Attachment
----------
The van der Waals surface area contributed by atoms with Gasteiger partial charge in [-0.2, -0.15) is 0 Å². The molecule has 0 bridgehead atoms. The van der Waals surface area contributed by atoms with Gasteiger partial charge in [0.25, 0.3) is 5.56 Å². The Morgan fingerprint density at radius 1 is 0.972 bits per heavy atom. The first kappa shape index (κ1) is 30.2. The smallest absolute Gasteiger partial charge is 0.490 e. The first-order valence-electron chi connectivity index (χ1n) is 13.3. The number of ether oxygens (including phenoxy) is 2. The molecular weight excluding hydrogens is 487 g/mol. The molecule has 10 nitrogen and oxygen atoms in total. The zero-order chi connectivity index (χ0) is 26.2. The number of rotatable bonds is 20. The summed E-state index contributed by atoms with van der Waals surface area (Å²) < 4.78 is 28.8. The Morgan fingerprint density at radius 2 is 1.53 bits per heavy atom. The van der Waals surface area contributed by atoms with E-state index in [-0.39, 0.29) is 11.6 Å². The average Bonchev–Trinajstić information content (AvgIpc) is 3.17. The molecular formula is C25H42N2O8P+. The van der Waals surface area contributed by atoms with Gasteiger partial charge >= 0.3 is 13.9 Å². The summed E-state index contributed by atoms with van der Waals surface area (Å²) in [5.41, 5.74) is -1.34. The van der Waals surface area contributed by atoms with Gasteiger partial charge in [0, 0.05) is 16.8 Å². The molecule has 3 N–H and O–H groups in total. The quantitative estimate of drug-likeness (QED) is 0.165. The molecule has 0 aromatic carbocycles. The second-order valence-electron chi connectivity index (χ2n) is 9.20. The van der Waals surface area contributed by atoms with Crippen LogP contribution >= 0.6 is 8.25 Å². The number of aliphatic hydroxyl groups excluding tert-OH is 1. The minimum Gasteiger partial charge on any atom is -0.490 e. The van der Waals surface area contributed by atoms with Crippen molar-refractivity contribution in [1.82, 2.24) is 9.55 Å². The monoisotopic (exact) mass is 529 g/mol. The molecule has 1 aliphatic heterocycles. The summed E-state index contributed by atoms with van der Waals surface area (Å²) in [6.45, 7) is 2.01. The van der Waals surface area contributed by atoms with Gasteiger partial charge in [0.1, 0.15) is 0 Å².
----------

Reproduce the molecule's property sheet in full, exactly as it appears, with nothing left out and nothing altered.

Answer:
The van der Waals surface area contributed by atoms with Gasteiger partial charge in [-0.2, -0.15) is 0 Å². The molecule has 0 bridgehead atoms. The van der Waals surface area contributed by atoms with Gasteiger partial charge in [0.25, 0.3) is 5.56 Å². The Morgan fingerprint density at radius 1 is 0.972 bits per heavy atom. The first kappa shape index (κ1) is 30.2. The smallest absolute Gasteiger partial charge is 0.490 e. The first-order valence-electron chi connectivity index (χ1n) is 13.3. The number of ether oxygens (including phenoxy) is 2. The molecular weight excluding hydrogens is 487 g/mol. The molecule has 10 nitrogen and oxygen atoms in total. The zero-order chi connectivity index (χ0) is 26.2. The number of rotatable bonds is 20. The summed E-state index contributed by atoms with van der Waals surface area (Å²) < 4.78 is 28.8. The Morgan fingerprint density at radius 2 is 1.53 bits per heavy atom. The van der Waals surface area contributed by atoms with E-state index in [-0.39, 0.29) is 11.6 Å². The average Bonchev–Trinajstić information content (AvgIpc) is 3.17. The molecular formula is C25H42N2O8P+. The van der Waals surface area contributed by atoms with Gasteiger partial charge >= 0.3 is 13.9 Å². The summed E-state index contributed by atoms with van der Waals surface area (Å²) in [5.41, 5.74) is -1.34. The van der Waals surface area contributed by atoms with Gasteiger partial charge in [0, 0.05) is 16.8 Å². The molecule has 3 N–H and O–H groups in total. The quantitative estimate of drug-likeness (QED) is 0.165. The molecule has 0 aromatic carbocycles. The second-order valence-electron chi connectivity index (χ2n) is 9.20. The van der Waals surface area contributed by atoms with Crippen LogP contribution >= 0.6 is 8.25 Å². The number of aliphatic hydroxyl groups excluding tert-OH is 1. The minimum Gasteiger partial charge on any atom is -0.490 e. The van der Waals surface area contributed by atoms with Crippen molar-refractivity contribution in [1.82, 2.24) is 9.55 Å². The monoisotopic (exact) mass is 529 g/mol. The molecule has 1 aliphatic heterocycles. The summed E-state index contributed by atoms with van der Waals surface area (Å²) in [6.45, 7) is 2.01. The van der Waals surface area contributed by atoms with Gasteiger partial charge in [0.1, 0.15) is 0 Å².